5 Ways to Improve Your User Experience

If a user can’t figure out how to use your website, they’re not going to buy your product or book your service. It’s pretty much as simple as that. When we talk to clients about their current sites, one of the first questions we’ll ask when working with them is what isn’t working now? What do people consistently ask questions about or have problems figuring out on your site? That’s your first sign that you have UX issues on your site. But what can you do to fix it?

The first rule of thumb with User Experience design is to keep it simple and make it easy. Keep in mind that while your target market may be millennials, not all millennials are tech savvy. If you’re trying to attract a senior crowd, some may be more website literate than you give them credit for but others won’t be. At the end of the day, you need to look at your website and figure out if any user – no matter their age, experience, and any visual impairments – will be able to figure out how to use your site.

Sure, it can feel overwhelming to try and target everyone’s capabilities when it comes to your website design, but there are a few ways you can improve your user experience right now.

1. Focus on Substance not Flash

Whether you built your website in-house or you worked with a company to create a beautiful design, your website needs to be focused on increasing conversions, not WOWING every visitor. If you’ve got animations flying but they don’t direct your attention to something specific or you have gorgeous images and overall look but it’s hard to figure out what you do, there’s an issue. Every design element on your site, all the copy, and even the technology powering it should be chosen with intention. They should all work together to lead the user through your story, your message, and to the action you want them to take. Whether that’s picking up the phone to talk to one of your staff or buy right there, make sure the path is clear.

2. Make Calls to Action Easy to See

Speaking of that action you want your user to take, you want them to be easy to see and clear. Use a contrasting color, larger text, attractive button, or background image to make it clear that’s what you want them to do. Direct them visually to that spot, then don’t be afraid to literally tell them to Buy Now, Call Today, or Fill Out This Form. Communication and intention on your site is vital, especially since the average browser may only give you a few seconds of their day. Make it clear and keep it consistent throughout your site. That way if they navigate from page to page, they’ll understand what they’re supposed to do, no matter what page they’re on.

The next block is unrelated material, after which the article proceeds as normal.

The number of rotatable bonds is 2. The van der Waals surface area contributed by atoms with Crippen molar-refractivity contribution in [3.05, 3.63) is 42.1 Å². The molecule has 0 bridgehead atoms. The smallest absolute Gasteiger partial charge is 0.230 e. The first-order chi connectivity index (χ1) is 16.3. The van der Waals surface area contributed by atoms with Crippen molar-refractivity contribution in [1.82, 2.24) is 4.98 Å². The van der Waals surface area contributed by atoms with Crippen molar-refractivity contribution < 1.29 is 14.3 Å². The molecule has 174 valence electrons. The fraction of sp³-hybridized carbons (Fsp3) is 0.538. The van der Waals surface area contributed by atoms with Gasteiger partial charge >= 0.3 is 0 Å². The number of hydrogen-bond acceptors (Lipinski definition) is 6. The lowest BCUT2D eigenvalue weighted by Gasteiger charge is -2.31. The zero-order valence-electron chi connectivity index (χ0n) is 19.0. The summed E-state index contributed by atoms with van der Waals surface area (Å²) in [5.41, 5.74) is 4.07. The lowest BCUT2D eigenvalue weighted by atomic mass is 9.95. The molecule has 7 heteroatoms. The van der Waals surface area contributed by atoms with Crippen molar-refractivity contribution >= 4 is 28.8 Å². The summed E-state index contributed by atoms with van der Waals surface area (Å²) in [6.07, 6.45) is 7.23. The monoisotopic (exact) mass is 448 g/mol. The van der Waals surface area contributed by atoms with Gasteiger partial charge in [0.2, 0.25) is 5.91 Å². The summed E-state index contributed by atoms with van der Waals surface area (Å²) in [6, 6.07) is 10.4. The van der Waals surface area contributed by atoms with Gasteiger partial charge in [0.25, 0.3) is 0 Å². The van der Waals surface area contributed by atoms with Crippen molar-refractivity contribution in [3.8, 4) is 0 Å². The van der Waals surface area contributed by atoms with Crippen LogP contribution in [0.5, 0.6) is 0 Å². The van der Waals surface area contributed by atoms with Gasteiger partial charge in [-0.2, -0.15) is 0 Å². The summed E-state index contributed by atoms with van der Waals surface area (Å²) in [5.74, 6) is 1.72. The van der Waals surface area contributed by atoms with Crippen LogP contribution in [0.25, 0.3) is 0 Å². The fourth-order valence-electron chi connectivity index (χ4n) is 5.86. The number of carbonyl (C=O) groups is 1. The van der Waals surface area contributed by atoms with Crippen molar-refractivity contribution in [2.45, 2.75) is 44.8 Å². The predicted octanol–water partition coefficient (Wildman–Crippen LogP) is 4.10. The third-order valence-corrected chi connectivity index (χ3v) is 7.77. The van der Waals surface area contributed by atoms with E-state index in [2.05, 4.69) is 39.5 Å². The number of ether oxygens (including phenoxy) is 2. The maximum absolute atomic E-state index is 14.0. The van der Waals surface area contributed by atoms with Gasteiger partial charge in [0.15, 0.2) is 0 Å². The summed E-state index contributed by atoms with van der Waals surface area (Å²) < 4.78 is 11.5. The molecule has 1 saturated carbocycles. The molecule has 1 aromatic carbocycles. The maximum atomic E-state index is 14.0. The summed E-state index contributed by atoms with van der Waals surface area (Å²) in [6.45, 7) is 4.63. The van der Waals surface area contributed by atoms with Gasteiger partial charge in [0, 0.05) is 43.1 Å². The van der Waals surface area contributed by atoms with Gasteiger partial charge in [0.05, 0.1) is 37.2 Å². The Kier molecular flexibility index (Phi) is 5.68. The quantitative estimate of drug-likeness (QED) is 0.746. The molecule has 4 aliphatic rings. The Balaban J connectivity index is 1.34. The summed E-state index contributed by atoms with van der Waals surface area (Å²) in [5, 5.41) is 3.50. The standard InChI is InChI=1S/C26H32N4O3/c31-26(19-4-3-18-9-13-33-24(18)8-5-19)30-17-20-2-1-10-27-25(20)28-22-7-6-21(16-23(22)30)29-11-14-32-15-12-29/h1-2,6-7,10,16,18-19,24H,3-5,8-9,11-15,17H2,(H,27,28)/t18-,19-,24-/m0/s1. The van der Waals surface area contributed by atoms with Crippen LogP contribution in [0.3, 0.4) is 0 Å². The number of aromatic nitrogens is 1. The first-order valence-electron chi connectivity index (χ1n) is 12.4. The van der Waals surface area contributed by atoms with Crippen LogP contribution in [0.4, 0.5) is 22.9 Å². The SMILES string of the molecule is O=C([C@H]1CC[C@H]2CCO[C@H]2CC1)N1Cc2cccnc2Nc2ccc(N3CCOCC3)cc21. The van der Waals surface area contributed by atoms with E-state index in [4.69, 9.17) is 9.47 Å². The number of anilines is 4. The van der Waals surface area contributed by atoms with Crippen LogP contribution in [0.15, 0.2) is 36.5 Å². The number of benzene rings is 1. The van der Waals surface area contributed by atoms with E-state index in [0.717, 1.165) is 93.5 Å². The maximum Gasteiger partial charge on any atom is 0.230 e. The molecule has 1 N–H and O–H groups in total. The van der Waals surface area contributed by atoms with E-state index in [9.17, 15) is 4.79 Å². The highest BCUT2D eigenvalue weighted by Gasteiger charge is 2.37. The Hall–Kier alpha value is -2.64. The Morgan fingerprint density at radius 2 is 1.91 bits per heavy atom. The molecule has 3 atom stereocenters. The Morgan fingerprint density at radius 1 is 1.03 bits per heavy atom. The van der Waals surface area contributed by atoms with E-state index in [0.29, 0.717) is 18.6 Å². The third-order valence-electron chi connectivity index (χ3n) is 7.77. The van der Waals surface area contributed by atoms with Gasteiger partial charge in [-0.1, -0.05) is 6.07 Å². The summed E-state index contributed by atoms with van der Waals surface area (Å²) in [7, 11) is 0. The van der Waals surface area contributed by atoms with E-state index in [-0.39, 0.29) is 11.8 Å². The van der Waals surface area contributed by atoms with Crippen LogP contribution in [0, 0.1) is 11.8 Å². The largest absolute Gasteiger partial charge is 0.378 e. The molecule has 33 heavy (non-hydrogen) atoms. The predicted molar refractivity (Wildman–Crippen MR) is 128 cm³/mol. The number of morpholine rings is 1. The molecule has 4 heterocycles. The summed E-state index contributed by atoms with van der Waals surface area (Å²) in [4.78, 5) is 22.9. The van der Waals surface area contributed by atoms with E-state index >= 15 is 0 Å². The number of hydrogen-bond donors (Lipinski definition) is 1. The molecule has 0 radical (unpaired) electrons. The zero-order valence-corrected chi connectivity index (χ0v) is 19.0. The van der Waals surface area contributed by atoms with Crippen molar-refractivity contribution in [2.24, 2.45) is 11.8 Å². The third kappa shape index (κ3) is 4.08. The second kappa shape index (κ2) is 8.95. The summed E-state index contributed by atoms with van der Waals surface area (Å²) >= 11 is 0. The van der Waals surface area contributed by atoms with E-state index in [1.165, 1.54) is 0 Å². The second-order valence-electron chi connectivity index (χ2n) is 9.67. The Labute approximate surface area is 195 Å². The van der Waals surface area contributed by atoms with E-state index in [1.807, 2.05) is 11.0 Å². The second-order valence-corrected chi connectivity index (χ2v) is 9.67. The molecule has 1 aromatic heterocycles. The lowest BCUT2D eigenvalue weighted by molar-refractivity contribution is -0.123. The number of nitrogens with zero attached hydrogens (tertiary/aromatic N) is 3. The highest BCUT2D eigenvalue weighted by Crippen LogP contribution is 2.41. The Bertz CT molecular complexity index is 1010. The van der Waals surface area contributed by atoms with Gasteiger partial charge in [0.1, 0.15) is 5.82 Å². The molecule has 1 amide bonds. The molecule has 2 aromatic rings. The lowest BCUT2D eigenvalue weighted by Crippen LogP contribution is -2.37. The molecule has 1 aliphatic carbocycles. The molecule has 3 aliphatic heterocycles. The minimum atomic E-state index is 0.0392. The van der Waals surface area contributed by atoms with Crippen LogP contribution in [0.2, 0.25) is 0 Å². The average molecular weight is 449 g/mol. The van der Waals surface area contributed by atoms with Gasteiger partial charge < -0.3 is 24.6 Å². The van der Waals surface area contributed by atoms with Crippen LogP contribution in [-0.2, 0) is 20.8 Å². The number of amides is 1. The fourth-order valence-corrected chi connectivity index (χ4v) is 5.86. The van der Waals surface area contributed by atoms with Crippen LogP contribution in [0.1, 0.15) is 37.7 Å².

This extends beyond the main call to action to any hyperlinks in your website, too. You should have internal links throughout your site to lead them to relevant services, offers, or information about your company. Those links should be clearly visible compared to the text around them¬†and easy to see that they’re a link. Whether you choose a specific color, to underline the link, or both, make it easy to see that they can click that.

3. Be Consistent

Which leads us to our next tip – make sure your design is consistent throughout your site. While arguments can be made for special product landing pages, your main goal with wooing your browsers is to not create any confusion. If they go through multiple pages on your website and no two pages feel or look remotely similar, your overall presentation begins to feel disjointed and causes that confusion you were trying to avoid. Consistency in your design reassures your user that they’re still on your site and helps them dig deeper more easily. Again, focus on preventing road blocks so that you’re not scaring a prospect away.

4. Utilize your 404 Error Page

Speaking of not throwing up road blocks, a 404 is pretty much the worst thing a user can stumble across while navigating your site. Whether you changed a page’s URL and forgot to redirect the page (read more about 301 redirects in our SEO tips article) or someone is linking to an old page you no longer have, you really don’t want your users to just get a Page Not Found. While there are plenty of funny examples of 404 pages out there, the most important thing to do is direct them somewhere. Include your sitemap (a listing of links to all your site’s main pages) on the 404 page and let them easily figure out what they were looking for. Adding a search box is another great way to give your users the ability to find what they were looking for, not just get frustrated and close your tab.

5. Focus on Mobile

We’ll probably talk about this until phones no longer exist and we’re just looking at websites on our Google contacts (or whatever the next step is). But your website has to look good on a phone, plain and simple. And it can’t just look good, it needs to be clear and easy to navigate and provide all the same functionality that exists on a desktop. While yes, a phone experience is different than a computer experience, your user has to feel comfortable making a purchase or taking that next step no matter what device they’re using. And if you’re the type of company that someone will research a couple of times before using, it’s likely they’ll look at you a few times on their different devices. Look at your site on a phone, tablet, and laptop, too. If you first visited on a desktop then went to your site on the phone, can you figure out how to do all the same functions? While blocks may move and design may shift, the overall direction and feeling should remain the same.

Posted in Web Design by Marisa VanSkiver on February 19, 2018.

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